Climate change protest starts tonight

CLIMATE change activists who are planning a protest in the City at next month’s G20 summit are to begin their demonstration tonight.

More than 1,000 activists are expected to arrive in Bishopsgate for a “weekend of activity” ahead of a plan to camp out for the duration of the convention of world leaders.

The group Climate Camp will spend this evening playing hunting games to familiarise themselves with the area and tomorrow there will be a day-long seminar discussing the problems of carbon trading.

On Sunday, the protesters will hold action-planning meetings involving legal training, direct action training and other planning for 1 April.

At exactly 12.30pm that day – the day before the summit – the group will descend on the European Climate Exchange in Bishopsgate, setting up camp outside the offices for 24 hours of “flashcamping” protest and demonstration.

Their aim is to “transform the financial district, both symbolically and visually, into a physical manifestation of our desired worlds, with wind turbines, tents, and action plans”.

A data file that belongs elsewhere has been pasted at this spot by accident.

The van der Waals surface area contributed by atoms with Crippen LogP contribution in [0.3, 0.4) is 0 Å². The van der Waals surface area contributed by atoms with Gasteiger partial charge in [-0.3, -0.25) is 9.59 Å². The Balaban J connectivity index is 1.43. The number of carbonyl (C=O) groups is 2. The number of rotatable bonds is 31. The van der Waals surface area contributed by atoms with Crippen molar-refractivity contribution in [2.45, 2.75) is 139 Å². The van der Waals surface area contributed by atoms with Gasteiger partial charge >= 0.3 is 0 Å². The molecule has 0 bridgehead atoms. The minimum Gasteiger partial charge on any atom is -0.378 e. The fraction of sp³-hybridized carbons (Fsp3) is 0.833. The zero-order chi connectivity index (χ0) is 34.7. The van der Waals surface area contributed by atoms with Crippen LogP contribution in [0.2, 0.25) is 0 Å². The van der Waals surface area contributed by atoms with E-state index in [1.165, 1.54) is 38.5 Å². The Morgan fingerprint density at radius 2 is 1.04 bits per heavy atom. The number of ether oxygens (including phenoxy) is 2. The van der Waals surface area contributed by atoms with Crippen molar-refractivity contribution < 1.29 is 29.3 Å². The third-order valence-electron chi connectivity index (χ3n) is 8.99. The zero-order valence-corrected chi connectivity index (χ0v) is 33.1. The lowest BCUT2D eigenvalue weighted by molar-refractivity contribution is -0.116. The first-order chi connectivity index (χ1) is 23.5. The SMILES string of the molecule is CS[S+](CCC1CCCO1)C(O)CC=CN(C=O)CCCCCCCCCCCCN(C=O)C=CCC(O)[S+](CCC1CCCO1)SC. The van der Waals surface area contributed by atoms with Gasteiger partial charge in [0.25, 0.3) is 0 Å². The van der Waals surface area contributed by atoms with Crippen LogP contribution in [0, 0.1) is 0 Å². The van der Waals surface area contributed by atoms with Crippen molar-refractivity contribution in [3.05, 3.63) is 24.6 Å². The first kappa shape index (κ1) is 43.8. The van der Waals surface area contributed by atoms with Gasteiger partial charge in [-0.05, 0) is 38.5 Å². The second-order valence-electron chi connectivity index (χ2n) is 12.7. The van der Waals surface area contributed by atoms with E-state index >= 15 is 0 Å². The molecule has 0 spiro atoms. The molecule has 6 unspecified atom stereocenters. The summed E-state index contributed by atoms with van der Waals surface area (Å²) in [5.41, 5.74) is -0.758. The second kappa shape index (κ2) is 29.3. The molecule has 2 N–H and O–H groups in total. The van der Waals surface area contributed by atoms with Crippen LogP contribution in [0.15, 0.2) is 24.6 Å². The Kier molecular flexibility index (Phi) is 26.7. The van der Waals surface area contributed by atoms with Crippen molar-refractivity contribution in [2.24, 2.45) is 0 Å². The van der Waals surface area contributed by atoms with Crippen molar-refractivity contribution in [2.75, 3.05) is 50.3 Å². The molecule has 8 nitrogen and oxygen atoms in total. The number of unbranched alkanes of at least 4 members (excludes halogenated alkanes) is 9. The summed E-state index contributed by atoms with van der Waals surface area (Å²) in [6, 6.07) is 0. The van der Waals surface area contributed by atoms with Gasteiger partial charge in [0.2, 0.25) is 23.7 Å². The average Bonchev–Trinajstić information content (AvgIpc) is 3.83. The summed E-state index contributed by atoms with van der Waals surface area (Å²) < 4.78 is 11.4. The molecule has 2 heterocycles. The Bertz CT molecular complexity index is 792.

It is believed it will be one of the biggest demonstrations yet by the group, which has become notorious for carrying out direct action campaigns protesting against the expansion of Heathrow airport and Kingsnorth power station.

Climate camper Gary Still said: “The Climate Camp is about action, education and sustainability, and that’s exactly what we’ll be doing in the Square Mile on 1 April.

“The G20 want to get the world back onto the track of endless economic growth, and that will take us careering into the face of runaway climate change.”

The protesters blame carbon traders for being complicit in causing environmental problems. The activists’ recruitment advert says that “by creating a brain-bending system of carbon pollution licenses, fossil fuel companies and trading firms have found a way to keep on churning out global warming gases and to reap huge windfall profits at the same time”.

It adds: “They are speculating with our climate and the very future of life on earth – and our governments are cheering them on. Don’t let them get away with it.”

On 2 April, as world leaders meet at the ExCel centre in Docklands, tens of thousands of protesters are expected to descend on the City with police planning the biggest street security operation since the May Day riots nine years ago.

More than 5,000 Met and City of London police officers will be deployed to maintain order and protect foreign leaders.

Climate camper Rachel Greenthorpe said: “We’re going to be in Bishopsgate rather than the site of the actual G20, because we have a different agenda.”

On 28 March, thousands will march through London on the Put People First campaign challenging the G20 on the global financial crisis.

Benedict Moore-Bridger